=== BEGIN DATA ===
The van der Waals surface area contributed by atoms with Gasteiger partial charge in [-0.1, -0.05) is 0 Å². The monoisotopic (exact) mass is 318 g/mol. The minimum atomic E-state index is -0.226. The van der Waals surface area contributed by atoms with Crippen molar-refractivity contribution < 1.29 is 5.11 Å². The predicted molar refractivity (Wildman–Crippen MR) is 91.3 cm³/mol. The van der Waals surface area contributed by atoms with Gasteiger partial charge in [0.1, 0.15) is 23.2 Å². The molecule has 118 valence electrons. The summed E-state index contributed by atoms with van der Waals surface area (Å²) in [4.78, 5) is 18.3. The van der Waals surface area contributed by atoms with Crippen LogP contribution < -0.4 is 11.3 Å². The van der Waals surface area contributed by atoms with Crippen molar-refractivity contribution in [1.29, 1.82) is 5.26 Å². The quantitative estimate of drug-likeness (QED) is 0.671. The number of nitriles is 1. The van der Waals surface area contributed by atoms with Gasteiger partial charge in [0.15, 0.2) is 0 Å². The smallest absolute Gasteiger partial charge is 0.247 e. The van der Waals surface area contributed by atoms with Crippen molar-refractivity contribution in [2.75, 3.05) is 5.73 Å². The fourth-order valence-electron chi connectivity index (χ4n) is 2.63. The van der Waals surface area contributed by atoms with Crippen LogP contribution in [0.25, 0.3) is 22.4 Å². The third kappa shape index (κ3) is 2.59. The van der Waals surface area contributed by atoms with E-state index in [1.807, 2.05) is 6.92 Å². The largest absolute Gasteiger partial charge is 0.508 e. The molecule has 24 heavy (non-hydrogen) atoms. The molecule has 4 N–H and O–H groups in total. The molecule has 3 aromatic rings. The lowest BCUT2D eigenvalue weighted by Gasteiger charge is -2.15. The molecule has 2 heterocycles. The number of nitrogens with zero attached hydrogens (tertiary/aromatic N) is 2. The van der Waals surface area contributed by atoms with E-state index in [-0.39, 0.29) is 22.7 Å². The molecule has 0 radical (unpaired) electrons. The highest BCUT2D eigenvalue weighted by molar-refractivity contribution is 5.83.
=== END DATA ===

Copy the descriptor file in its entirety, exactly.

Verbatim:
The van der Waals surface area contributed by atoms with Gasteiger partial charge in [-0.1, -0.05) is 0 Å². The monoisotopic (exact) mass is 318 g/mol. The minimum atomic E-state index is -0.226. The van der Waals surface area contributed by atoms with Crippen molar-refractivity contribution < 1.29 is 5.11 Å². The predicted molar refractivity (Wildman–Crippen MR) is 91.3 cm³/mol. The van der Waals surface area contributed by atoms with Gasteiger partial charge in [0.1, 0.15) is 23.2 Å². The molecule has 118 valence electrons. The summed E-state index contributed by atoms with van der Waals surface area (Å²) in [4.78, 5) is 18.3. The van der Waals surface area contributed by atoms with Crippen LogP contribution < -0.4 is 11.3 Å². The van der Waals surface area contributed by atoms with Crippen molar-refractivity contribution in [1.29, 1.82) is 5.26 Å². The quantitative estimate of drug-likeness (QED) is 0.671. The number of nitriles is 1. The van der Waals surface area contributed by atoms with Gasteiger partial charge in [0.15, 0.2) is 0 Å². The smallest absolute Gasteiger partial charge is 0.247 e. The van der Waals surface area contributed by atoms with Crippen molar-refractivity contribution in [2.75, 3.05) is 5.73 Å². The fourth-order valence-electron chi connectivity index (χ4n) is 2.63. The van der Waals surface area contributed by atoms with Crippen LogP contribution in [0.25, 0.3) is 22.4 Å². The third kappa shape index (κ3) is 2.59. The van der Waals surface area contributed by atoms with E-state index in [1.807, 2.05) is 6.92 Å². The largest absolute Gasteiger partial charge is 0.508 e. The molecule has 24 heavy (non-hydrogen) atoms. The molecule has 4 N–H and O–H groups in total. The molecule has 3 aromatic rings. The lowest BCUT2D eigenvalue weighted by Gasteiger charge is -2.15. The molecule has 2 heterocycles. The number of nitrogens with zero attached hydrogens (tertiary/aromatic N) is 2. The van der Waals surface area contributed by atoms with E-state index in [-0.39, 0.29) is 22.7 Å². The molecule has 0 radical (unpaired) electrons. The highest BCUT2D eigenvalue weighted by molar-refractivity contribution is 5.83.